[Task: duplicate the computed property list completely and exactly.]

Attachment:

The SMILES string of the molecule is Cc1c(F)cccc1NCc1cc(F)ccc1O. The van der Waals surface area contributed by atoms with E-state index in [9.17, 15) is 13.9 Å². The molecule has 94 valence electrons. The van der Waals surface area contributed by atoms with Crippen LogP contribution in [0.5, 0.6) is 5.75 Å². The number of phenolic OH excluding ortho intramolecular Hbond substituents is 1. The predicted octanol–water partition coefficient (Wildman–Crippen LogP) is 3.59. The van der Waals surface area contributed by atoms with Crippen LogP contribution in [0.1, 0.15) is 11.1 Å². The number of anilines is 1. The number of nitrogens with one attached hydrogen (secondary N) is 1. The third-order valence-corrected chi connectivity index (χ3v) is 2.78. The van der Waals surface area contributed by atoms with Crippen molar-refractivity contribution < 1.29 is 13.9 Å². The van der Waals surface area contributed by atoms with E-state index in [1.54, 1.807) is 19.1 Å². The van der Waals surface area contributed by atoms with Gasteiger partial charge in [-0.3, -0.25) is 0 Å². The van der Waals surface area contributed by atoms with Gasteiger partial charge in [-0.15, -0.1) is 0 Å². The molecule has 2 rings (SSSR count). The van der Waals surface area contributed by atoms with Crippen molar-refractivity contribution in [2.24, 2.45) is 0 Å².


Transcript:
The SMILES string of the molecule is Cc1c(F)cccc1NCc1cc(F)ccc1O. The van der Waals surface area contributed by atoms with E-state index in [9.17, 15) is 13.9 Å². The molecule has 94 valence electrons. The van der Waals surface area contributed by atoms with Crippen LogP contribution in [0.5, 0.6) is 5.75 Å². The number of phenolic OH excluding ortho intramolecular Hbond substituents is 1. The predicted octanol–water partition coefficient (Wildman–Crippen LogP) is 3.59. The van der Waals surface area contributed by atoms with Crippen LogP contribution in [0.1, 0.15) is 11.1 Å². The number of anilines is 1. The number of nitrogens with one attached hydrogen (secondary N) is 1. The third-order valence-corrected chi connectivity index (χ3v) is 2.78. The van der Waals surface area contributed by atoms with Crippen molar-refractivity contribution < 1.29 is 13.9 Å². The van der Waals surface area contributed by atoms with E-state index in [1.54, 1.807) is 19.1 Å². The van der Waals surface area contributed by atoms with Gasteiger partial charge in [-0.3, -0.25) is 0 Å². The van der Waals surface area contributed by atoms with Gasteiger partial charge in [-0.15, -0.1) is 0 Å². The molecule has 2 rings (SSSR count). The van der Waals surface area contributed by atoms with Crippen molar-refractivity contribution in [2.24, 2.45) is 0 Å².